Virgil Ortiz was born into the Oak Clan of Cochiti Pueblo in May 1969. His parents were Seferina and Guadalupe Ortiz, his grandmother was Laurencita Herrera. Both Seferina and Laurencita were well-known potters and Virgil grew up watching them work with clay. During those years, Virgil's mother also taught him and all six of his siblings how to find and process the clay and how to find and prepare the native plants used in the making and decorating of Cochiti Pueblo pottery. She taught them how to work the clay, create different shapes and forms, paint designs and ground fire their pieces when they were done.
Virgil became interested at an early age, making his first storyteller when he was only 6. He went from that to Santa Fe Indian Market where his first entry to the jury earned him a 1st Place ribbon (Student, 18 years or younger) in 1983 when he was 14. After that he earned ribbons almost every year until he stopped showing at Santa Fe Indian Market in 2001.
Virgil likes to make everything from traditional jars to outlandish circus figures to science fiction figures. The forms he draws on range from circus performers to opera divas to religious figures to the Conquistadors. The designs he likes to paint are also a mix of traditional and non-traditional, integrating Pueblo history and culture with apocalyptic themes, science fiction and stories of his own. In 2017, Virgil provided 31 figures for a solo exhibit at the Denver Art Museum called “Revolt 1680/2180: Virgil Ortiz.” It was the high point of his story line relating to the Pueblo Revolt of 1680, the first true American Revolution. In 1680, after decades of religious persecution and physical abuse the Pueblo people rose up and threw the Spanish out of Nuevo Mexico.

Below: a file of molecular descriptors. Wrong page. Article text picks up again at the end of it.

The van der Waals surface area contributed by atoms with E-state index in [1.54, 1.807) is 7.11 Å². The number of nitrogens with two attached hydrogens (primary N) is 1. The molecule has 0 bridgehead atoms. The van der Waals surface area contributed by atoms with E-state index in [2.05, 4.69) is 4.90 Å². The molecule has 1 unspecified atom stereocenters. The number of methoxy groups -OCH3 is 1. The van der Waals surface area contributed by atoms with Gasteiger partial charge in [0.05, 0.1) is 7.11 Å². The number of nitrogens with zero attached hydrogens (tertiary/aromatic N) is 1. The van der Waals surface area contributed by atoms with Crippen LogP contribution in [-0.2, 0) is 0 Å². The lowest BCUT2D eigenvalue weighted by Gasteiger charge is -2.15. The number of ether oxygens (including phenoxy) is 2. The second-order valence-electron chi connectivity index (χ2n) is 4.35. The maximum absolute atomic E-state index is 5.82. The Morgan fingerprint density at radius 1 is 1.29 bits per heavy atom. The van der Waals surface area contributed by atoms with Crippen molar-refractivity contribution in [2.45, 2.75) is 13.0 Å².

Virgil's artistic interests have also branched well beyond the world of pottery into designing textiles, fashions and jewelry, fashion photography and video production. Virgil also lately created a series of figures that became 3D models for an animated Disney feature film.
"Clay is the core of my creations," he says. "My work centers on preserving traditional Cochiti culture and art forms. It's important to recognize that Pueblo communities are very much alive and have a level of vitality that speaks to generations of strength, persistence, brilliance and thriving energy."